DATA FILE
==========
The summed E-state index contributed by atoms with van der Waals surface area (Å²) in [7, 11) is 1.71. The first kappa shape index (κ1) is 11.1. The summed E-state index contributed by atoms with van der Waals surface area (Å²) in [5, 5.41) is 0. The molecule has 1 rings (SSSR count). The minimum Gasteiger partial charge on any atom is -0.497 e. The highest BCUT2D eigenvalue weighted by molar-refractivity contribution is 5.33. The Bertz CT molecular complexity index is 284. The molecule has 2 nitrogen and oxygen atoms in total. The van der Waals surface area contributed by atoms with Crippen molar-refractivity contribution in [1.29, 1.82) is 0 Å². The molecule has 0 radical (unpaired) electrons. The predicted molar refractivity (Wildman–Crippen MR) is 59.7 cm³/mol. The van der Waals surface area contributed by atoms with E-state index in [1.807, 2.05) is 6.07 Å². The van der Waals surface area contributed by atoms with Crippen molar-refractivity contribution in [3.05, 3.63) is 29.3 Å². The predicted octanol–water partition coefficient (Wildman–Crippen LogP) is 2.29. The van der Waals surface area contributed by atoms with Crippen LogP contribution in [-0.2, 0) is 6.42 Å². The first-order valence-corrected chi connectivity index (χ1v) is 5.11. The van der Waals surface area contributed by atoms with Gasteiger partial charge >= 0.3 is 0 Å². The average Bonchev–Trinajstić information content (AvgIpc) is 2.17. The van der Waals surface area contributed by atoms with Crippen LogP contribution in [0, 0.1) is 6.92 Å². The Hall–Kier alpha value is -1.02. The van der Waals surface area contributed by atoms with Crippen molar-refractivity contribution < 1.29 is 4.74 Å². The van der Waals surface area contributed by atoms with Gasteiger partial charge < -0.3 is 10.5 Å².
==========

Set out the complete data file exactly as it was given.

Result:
The summed E-state index contributed by atoms with van der Waals surface area (Å²) in [7, 11) is 1.71. The first kappa shape index (κ1) is 11.1. The summed E-state index contributed by atoms with van der Waals surface area (Å²) in [5, 5.41) is 0. The molecule has 1 rings (SSSR count). The minimum Gasteiger partial charge on any atom is -0.497 e. The highest BCUT2D eigenvalue weighted by molar-refractivity contribution is 5.33. The Bertz CT molecular complexity index is 284. The molecule has 2 nitrogen and oxygen atoms in total. The van der Waals surface area contributed by atoms with Crippen molar-refractivity contribution in [1.29, 1.82) is 0 Å². The molecule has 0 radical (unpaired) electrons. The predicted molar refractivity (Wildman–Crippen MR) is 59.7 cm³/mol. The van der Waals surface area contributed by atoms with E-state index in [1.807, 2.05) is 6.07 Å². The van der Waals surface area contributed by atoms with Crippen molar-refractivity contribution in [3.05, 3.63) is 29.3 Å². The predicted octanol–water partition coefficient (Wildman–Crippen LogP) is 2.29. The van der Waals surface area contributed by atoms with Crippen LogP contribution in [-0.2, 0) is 6.42 Å². The first-order valence-corrected chi connectivity index (χ1v) is 5.11. The van der Waals surface area contributed by atoms with Gasteiger partial charge >= 0.3 is 0 Å². The average Bonchev–Trinajstić information content (AvgIpc) is 2.17. The van der Waals surface area contributed by atoms with Crippen LogP contribution in [0, 0.1) is 6.92 Å². The Hall–Kier alpha value is -1.02. The van der Waals surface area contributed by atoms with Crippen molar-refractivity contribution < 1.29 is 4.74 Å². The van der Waals surface area contributed by atoms with Gasteiger partial charge < -0.3 is 10.5 Å².